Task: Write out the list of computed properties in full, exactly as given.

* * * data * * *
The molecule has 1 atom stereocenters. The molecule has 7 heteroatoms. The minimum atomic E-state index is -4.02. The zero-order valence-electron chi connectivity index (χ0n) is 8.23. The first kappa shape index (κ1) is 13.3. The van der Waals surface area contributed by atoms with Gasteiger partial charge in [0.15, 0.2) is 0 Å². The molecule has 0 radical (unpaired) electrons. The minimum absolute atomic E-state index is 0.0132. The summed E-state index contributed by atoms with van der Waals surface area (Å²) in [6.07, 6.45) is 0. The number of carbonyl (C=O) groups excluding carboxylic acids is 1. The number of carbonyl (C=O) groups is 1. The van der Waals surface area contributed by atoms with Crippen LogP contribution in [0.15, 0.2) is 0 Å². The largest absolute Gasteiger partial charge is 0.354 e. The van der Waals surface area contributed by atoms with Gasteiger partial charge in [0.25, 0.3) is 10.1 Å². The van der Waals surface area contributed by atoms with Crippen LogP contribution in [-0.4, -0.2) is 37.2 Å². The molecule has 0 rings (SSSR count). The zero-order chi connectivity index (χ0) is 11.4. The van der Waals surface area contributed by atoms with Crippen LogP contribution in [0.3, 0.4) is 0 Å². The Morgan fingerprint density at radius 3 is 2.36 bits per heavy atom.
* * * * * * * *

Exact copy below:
The molecule has 1 atom stereocenters. The molecule has 7 heteroatoms. The minimum atomic E-state index is -4.02. The zero-order valence-electron chi connectivity index (χ0n) is 8.23. The first kappa shape index (κ1) is 13.3. The van der Waals surface area contributed by atoms with Gasteiger partial charge in [0.15, 0.2) is 0 Å². The molecule has 0 radical (unpaired) electrons. The minimum absolute atomic E-state index is 0.0132. The summed E-state index contributed by atoms with van der Waals surface area (Å²) in [6.07, 6.45) is 0. The number of carbonyl (C=O) groups excluding carboxylic acids is 1. The number of carbonyl (C=O) groups is 1. The van der Waals surface area contributed by atoms with Crippen LogP contribution in [0.15, 0.2) is 0 Å². The largest absolute Gasteiger partial charge is 0.354 e. The van der Waals surface area contributed by atoms with Gasteiger partial charge in [0.25, 0.3) is 10.1 Å². The van der Waals surface area contributed by atoms with Crippen LogP contribution in [-0.4, -0.2) is 37.2 Å². The molecule has 0 rings (SSSR count). The zero-order chi connectivity index (χ0) is 11.4. The van der Waals surface area contributed by atoms with Crippen LogP contribution in [0.3, 0.4) is 0 Å². The Morgan fingerprint density at radius 3 is 2.36 bits per heavy atom.